Back to American soil, we find interesting inroads working to "improve manual precision in microsurgery without resorting to an expensive teleoperative setup," according to Dr. Cameron Riviere, Carnegie Mellon University (Pittsburgh, PA). Riviere is developing an active handheld instrument that would compensate for hand tremors and other manual positioning errors that limit accuracy and precision in microsurgery. Their current prototype addresses ophthalmological microsurgery and has an intra-ocular shaft which can sense and determine the instrument tip's position. Using neural network methods and adaptive algorithms, a miniature manipulator, controlled by three piezoelectric elements, connects the intra-ocular shaft to a handle in a handheld instrument. As information is collected, the system compensates for the errors, relocating the tip of the intra-ocular shaft. Riviere explains, "One of the primary challenges has been to find an actuator that will offer the necessary range of motion (about 500 µm) and force capability while also meeting the size constraint imposed by the handheld instrument." However, Riviere believes they have found a new material and hope to proceed successfully in the near future.
Telepresence has been determined to be a vital part of microrobotics and microsystem fabrication, but it is also a transferable skill for the macro world allowing humans to interact with an environment at great distances. As all eyes turn to the results of the Mars Pathfinder, scientists in the field of telemanipulation and telepresence gear up for higher demand in this area of research. Dr. Matthew R. Stein, Wilkes University (Wilkes-Barre, PA) comments, "NASA controllers are directly presented by the time delay and limited sensing capability problems that occur in remote control of robotic devices." Along these lines, Joe C. Parrish, NASA Headquarters (Washington, D.C.) and University of Maryland, has been working to create a dexterous telerobot for the Ranger Telerobotic Flight Experiment (TFX). The TFX has shifted its application from a free-flying satellite servicing telerobot to a telerobotic servicing unit for the International Space Station. What remains of the original design, after jettison of the spacecraft bus, are the manipulators and other necessary robotic components. While communicating with the shuttle during experimentation, multisecond time delays awkwardly affect the execution of tasks. However, with dexterous telerobotic performance at hand it is the remote control capacity that will determine whether commands will be given from a ground-based control center or not.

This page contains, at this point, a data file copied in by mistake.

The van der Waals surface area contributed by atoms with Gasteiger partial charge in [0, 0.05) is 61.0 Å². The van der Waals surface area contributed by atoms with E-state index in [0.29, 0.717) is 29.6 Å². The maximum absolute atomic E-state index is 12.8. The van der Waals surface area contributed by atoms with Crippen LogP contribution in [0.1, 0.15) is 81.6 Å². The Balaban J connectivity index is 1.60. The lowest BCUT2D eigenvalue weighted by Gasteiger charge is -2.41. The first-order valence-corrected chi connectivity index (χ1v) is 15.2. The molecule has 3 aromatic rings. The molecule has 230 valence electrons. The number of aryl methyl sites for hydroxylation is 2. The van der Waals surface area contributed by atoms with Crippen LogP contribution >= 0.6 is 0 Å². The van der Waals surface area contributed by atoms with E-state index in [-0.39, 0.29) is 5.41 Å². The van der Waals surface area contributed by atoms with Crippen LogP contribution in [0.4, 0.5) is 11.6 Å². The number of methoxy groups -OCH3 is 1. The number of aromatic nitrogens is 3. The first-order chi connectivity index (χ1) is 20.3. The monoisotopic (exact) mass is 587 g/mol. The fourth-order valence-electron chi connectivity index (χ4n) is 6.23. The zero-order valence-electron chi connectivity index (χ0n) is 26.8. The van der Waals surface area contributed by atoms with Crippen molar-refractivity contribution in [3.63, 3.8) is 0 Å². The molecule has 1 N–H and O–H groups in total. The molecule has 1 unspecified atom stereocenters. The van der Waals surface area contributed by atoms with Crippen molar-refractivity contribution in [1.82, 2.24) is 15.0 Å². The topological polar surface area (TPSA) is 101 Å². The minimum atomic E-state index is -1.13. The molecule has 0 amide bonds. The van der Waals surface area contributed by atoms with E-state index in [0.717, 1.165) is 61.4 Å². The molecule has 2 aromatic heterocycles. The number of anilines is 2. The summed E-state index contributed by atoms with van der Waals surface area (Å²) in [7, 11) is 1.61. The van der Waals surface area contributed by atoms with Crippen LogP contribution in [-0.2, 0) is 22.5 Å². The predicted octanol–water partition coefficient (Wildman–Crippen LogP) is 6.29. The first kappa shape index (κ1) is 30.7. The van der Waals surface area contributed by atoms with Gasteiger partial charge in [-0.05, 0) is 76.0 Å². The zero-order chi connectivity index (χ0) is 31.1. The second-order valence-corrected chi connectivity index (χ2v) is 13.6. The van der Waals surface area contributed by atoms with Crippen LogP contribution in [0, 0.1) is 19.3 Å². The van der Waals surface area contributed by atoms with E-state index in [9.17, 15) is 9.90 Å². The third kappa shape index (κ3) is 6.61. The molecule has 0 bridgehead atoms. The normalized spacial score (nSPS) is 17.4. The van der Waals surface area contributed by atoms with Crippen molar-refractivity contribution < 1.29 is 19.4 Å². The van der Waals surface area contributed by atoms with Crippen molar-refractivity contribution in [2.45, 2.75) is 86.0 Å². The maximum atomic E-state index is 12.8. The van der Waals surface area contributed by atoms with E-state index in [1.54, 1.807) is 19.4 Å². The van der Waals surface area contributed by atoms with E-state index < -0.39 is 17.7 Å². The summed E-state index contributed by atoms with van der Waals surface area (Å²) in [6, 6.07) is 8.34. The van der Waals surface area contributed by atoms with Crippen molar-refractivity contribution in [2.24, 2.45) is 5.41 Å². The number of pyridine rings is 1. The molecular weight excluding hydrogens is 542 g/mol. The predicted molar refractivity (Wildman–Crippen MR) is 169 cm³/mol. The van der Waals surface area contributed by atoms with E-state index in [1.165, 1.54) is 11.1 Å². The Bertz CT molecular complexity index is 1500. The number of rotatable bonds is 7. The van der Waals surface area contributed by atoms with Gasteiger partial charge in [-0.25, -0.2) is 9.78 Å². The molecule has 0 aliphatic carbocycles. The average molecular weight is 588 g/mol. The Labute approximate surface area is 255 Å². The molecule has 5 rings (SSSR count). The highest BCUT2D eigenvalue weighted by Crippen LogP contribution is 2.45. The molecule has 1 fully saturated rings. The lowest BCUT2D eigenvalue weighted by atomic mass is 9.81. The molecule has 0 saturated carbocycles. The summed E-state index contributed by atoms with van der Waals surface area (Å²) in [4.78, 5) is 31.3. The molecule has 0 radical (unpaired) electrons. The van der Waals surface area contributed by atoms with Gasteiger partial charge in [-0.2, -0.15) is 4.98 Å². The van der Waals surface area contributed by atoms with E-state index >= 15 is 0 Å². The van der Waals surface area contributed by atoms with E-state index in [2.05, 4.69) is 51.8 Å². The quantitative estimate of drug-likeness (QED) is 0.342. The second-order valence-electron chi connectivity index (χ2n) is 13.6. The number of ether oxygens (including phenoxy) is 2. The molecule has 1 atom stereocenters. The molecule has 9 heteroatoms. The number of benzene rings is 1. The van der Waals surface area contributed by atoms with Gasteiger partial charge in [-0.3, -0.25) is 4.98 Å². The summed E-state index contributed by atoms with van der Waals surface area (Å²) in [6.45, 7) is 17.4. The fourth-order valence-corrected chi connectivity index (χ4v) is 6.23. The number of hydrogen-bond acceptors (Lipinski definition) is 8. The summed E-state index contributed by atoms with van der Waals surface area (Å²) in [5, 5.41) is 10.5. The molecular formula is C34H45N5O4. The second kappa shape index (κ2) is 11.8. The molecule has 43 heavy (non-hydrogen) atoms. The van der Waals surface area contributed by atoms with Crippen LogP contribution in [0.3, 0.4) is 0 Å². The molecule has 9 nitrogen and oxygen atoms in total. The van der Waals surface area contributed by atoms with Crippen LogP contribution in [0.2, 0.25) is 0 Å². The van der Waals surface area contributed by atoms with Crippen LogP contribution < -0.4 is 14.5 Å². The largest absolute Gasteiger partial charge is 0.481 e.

In the United Kingdom, Dr. John Pretlove and Ray W. Yu at the University of Surrey find themselves concentrating on the dexterous and accurate manipulation of robot arms. Pretlove and Yu have developed a man-machine interface for commercially available robots using an outfitted glove that serves as a command and input device. Utilizing touch and force feedback, the glove moves a PUMA 500 robot arm that can duplicate the motion of the human arm. Pretlove and Yu are planning to integrate two of these robot arms for a lightweight mobile robot with a visual active telepresence system that they have already developed.
Unlike the passive observation allowed by microscope and telescope, all these emerging technologies allow humans to extend their presence, and manipulate the environment, at scales beyond our normal grasp. From medicine, space exploration, and manufacturing, telemanipulation, telepresense and microrobotics will change the way we view the world. All of these technologies will be presented in further detail at SPIE's upcoming Symposium on Intelligent Systems & Advanced Manufacturing (ISAM '97) in Pittsburgh, 1417 October. For a copy of the program, contact SPIE.
Leticia Cowan is a free-lance writer based in Monterey, California.